Lodus adjusted the reins in his hands and looked into a passing alleyway before continuing in a hushed undertone. "Those who defy the king or his Men are often taken away for a day or two. Sometimes they return. Oftentimes they do not."
Arius grunted. There has always been noticeable tension between the government and the people, but when I think of the soldiers on the road and the King's Men's crimes, my stomach roils uncontrollably. He clenched his fists.
"Somehow, I will restore this land to the glorious paradise it was said to have been," Arius vowed.
Lodus chuckled. "A grand dream for the apprentice of a merchant."
Arius only scowled. Somehow, I will.
Chapter TwoA Message in the Night
The buildings of Lenoe Fals leaned to one side or the other more often than not, their antiquated construction sagging under years of disrepair. The citizens mimicked their homes, slouching as they walked, their faces turned down. The wealthier folk wore shawls to guard against the cold, while the lower class wrapped tattered scarves around their heads. Arius breathed deeply and nearly gagged as the stench from a refuse pile reached his nose. He scanned the street and imagined he could smell the despair drenching the roads.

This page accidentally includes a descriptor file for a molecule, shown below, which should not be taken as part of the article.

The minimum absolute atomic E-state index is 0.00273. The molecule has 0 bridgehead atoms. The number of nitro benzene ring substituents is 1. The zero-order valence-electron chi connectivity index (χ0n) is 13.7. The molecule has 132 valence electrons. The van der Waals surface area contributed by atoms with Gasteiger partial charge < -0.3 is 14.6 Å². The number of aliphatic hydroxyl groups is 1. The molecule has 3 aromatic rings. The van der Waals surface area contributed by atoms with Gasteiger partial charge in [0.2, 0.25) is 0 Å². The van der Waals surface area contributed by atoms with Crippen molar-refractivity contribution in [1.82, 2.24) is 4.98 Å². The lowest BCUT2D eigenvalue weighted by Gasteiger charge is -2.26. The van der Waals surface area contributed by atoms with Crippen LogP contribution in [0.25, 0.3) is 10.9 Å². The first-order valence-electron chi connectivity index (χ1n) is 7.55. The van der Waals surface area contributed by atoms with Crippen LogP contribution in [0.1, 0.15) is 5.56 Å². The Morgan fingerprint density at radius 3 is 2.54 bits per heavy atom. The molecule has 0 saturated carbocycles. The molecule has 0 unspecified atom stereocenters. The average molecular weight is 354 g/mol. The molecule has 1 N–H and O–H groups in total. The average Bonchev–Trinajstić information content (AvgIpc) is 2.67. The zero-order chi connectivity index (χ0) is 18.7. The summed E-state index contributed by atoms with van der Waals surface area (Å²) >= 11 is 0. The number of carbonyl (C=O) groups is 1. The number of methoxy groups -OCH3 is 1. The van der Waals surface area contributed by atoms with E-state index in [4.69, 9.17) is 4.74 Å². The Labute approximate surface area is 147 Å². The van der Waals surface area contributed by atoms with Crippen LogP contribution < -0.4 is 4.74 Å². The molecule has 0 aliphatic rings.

As Lodus maneuvered through the avenues in search of an inn, a beggar leaped out of an alley and grabbed Arius' ankle. The apprentice started, but the man's grasp was weak, and he posed no threat.
"Please, if you have any coin to spare," he begged.
Lodus stopped the carriage and leaned over to look at him. His teeth were crooked, and he wore a patched cloth wrapped around his head for warmth. From the odor assailing Arius' nostrils, the man had gone months without a proper bath. He released his grasp on Arius' leg and said, "Please, the smallest amount you can spare."
Sucking on his teeth, Lodus answered, "Get in the carriage, my friend. We'll take you to the inn with us and pay for one night's stay."
The beggar's eyes lit up with happiness. "Thank'ee, good man. The gods will praise you for your kind deeds." Arius helped him into the carriage, pulling him by the hand. Arius marveled at how little he weighed. "The name's Aidon, by the way."
They stopped at the first inn they saw, the Silent Bear, its creaking wooden sign swinging in front of a green door, its paint peeling and flaking.
"Stay with the carriage," Lodus told Arius. "You, come with me," he instructed Aidon. Lodus hefted himself out of the seat and lumbered toward the door.
Once inside, he sought the innkeeper, a portly woman with red cheeks and an apron wrapped around her full stomach. "What may I been doin' fer ya this eve?" she asked.
"We're looking for a hot meal and three rooms for the night, if you can spare them." Lodus appraised the inn's common room. It was walled with stone, and a bright fire blazed under a mortared mantle. Aidon walked over to the hearth and warmed his hands, vigorously rubbing them together. A piece of parchment was posted on the wall, declaring a raise in the land tax to be collected by the King's Men the following day. The solid oak tables were largely unoccupied, with the occasional client glumly absorbed in his ale. A solitary flutist provided music with stale tunes on a wooden fife.